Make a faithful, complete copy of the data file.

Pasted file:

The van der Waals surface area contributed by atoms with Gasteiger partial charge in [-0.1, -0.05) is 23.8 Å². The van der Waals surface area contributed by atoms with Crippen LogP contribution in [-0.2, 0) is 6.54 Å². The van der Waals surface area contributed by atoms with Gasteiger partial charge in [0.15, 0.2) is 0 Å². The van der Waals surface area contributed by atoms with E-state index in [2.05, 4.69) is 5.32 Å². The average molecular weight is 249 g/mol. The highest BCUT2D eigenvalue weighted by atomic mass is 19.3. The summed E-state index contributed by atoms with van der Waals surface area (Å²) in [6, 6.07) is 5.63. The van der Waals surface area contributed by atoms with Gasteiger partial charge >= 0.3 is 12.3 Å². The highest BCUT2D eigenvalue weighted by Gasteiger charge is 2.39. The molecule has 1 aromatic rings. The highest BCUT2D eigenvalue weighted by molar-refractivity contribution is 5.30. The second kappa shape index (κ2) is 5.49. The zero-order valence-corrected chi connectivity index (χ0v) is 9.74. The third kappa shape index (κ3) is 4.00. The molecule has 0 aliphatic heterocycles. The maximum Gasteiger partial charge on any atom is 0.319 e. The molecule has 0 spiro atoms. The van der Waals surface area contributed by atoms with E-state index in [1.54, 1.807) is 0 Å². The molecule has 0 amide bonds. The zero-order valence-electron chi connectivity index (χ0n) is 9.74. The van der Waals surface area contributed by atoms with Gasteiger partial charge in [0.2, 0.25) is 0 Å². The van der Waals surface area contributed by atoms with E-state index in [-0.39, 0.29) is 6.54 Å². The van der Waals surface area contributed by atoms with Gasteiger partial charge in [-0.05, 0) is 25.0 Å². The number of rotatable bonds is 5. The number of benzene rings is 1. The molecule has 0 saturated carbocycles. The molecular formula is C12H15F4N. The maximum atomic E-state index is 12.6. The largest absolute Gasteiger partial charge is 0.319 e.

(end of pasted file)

The van der Waals surface area contributed by atoms with Gasteiger partial charge in [-0.1, -0.05) is 23.8 Å². The van der Waals surface area contributed by atoms with Crippen LogP contribution in [-0.2, 0) is 6.54 Å². The van der Waals surface area contributed by atoms with Gasteiger partial charge in [0.15, 0.2) is 0 Å². The van der Waals surface area contributed by atoms with E-state index in [2.05, 4.69) is 5.32 Å². The average molecular weight is 249 g/mol. The highest BCUT2D eigenvalue weighted by atomic mass is 19.3. The summed E-state index contributed by atoms with van der Waals surface area (Å²) in [6, 6.07) is 5.63. The van der Waals surface area contributed by atoms with Gasteiger partial charge >= 0.3 is 12.3 Å². The highest BCUT2D eigenvalue weighted by Gasteiger charge is 2.39. The molecule has 1 aromatic rings. The highest BCUT2D eigenvalue weighted by molar-refractivity contribution is 5.30. The second kappa shape index (κ2) is 5.49. The zero-order valence-corrected chi connectivity index (χ0v) is 9.74. The third kappa shape index (κ3) is 4.00. The molecule has 0 aliphatic heterocycles. The maximum Gasteiger partial charge on any atom is 0.319 e. The molecule has 0 spiro atoms. The van der Waals surface area contributed by atoms with E-state index in [1.54, 1.807) is 0 Å². The molecule has 0 amide bonds. The zero-order valence-electron chi connectivity index (χ0n) is 9.74. The van der Waals surface area contributed by atoms with Gasteiger partial charge in [0.2, 0.25) is 0 Å². The van der Waals surface area contributed by atoms with E-state index in [-0.39, 0.29) is 6.54 Å². The van der Waals surface area contributed by atoms with Gasteiger partial charge in [-0.05, 0) is 25.0 Å². The number of rotatable bonds is 5. The number of benzene rings is 1. The molecule has 0 saturated carbocycles. The molecular formula is C12H15F4N. The maximum atomic E-state index is 12.6. The largest absolute Gasteiger partial charge is 0.319 e.